A catalog with service


Table of Contents

cc2.pngDave Pattern left a comment below noting that the ‘people who borrowed this also borrowed …’ feature on the University of Huddersfield catalogue is now live. I had mentioned it in the context of greater use of ‘intentional’ data in our services, that is data which records choices or intentions. Examples are holdings, circulation and database usage data, which can all be used to tune or augment services. For example, OCLC tends to rank results by number of holdings, which usually works quite well. Libraries may begin to offer recommender services based on usage data. There is a renewed interest in holdings, circulation and ILL data in the context of triage across collections for digitization and off-site storage.
I tried a range of searches and not all have recommendations, presumably because (?) items may not have circulated within the period for which data is available.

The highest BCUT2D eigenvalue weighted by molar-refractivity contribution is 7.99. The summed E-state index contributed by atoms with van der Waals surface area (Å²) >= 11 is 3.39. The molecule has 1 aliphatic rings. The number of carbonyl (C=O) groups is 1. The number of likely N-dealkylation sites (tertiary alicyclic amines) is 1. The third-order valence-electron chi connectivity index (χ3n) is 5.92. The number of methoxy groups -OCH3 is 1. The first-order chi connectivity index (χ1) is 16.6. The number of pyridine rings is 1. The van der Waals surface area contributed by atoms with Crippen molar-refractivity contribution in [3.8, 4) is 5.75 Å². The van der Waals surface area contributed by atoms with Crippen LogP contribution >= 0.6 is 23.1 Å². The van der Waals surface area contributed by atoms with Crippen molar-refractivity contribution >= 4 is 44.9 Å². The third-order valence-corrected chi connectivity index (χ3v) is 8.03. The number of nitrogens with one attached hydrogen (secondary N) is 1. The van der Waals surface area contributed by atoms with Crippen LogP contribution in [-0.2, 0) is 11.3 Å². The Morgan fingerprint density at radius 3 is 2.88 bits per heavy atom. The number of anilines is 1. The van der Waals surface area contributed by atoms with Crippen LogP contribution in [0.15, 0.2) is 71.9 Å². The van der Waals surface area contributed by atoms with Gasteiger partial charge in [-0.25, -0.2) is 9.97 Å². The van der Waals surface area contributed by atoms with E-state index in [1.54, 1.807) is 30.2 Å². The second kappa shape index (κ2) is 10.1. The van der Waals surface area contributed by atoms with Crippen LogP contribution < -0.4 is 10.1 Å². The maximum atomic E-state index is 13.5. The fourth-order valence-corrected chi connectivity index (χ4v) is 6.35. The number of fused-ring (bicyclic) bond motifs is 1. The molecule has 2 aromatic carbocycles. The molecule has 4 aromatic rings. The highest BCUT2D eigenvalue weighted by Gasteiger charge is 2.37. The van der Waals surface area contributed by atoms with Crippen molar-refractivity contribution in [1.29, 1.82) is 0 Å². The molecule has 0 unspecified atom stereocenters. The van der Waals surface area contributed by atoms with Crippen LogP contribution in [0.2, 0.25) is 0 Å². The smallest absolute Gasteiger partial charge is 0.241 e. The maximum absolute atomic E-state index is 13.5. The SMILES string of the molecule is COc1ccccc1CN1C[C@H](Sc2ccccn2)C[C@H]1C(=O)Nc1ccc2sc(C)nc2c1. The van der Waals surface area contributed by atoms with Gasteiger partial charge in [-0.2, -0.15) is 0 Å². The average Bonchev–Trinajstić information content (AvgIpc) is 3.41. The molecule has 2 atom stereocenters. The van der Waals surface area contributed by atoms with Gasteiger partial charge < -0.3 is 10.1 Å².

also.pngDave has implemented various nice features in this catalog. He gives a ‘permalink‘, so that users can link to the catalogue record. He gives a floorplan with the relevent area marked. In some cases he gives a link to Amazon. He also tells you how many other items are associated with the subject headings in the entry, and clicking on the heading lands you in a browsable list of subjects.
On the test version of the catalog he has incorporated tagging, which he discusses in a recent entry on his blog. (This is shown in the top image.)
Whatever the developing role of the catalogue and its place in the context of the wider discovery environment, it is good to see this type of work which looks to improve the catalogue in sensible ways.
Incidentally, it looks as if the ability to link ‘co-borrowed’ items might be improved if the catalogue were frbrized.
(p.s. I was interested to see that the Chancellor of the University of Huddersfield is Patrick Stewart.)
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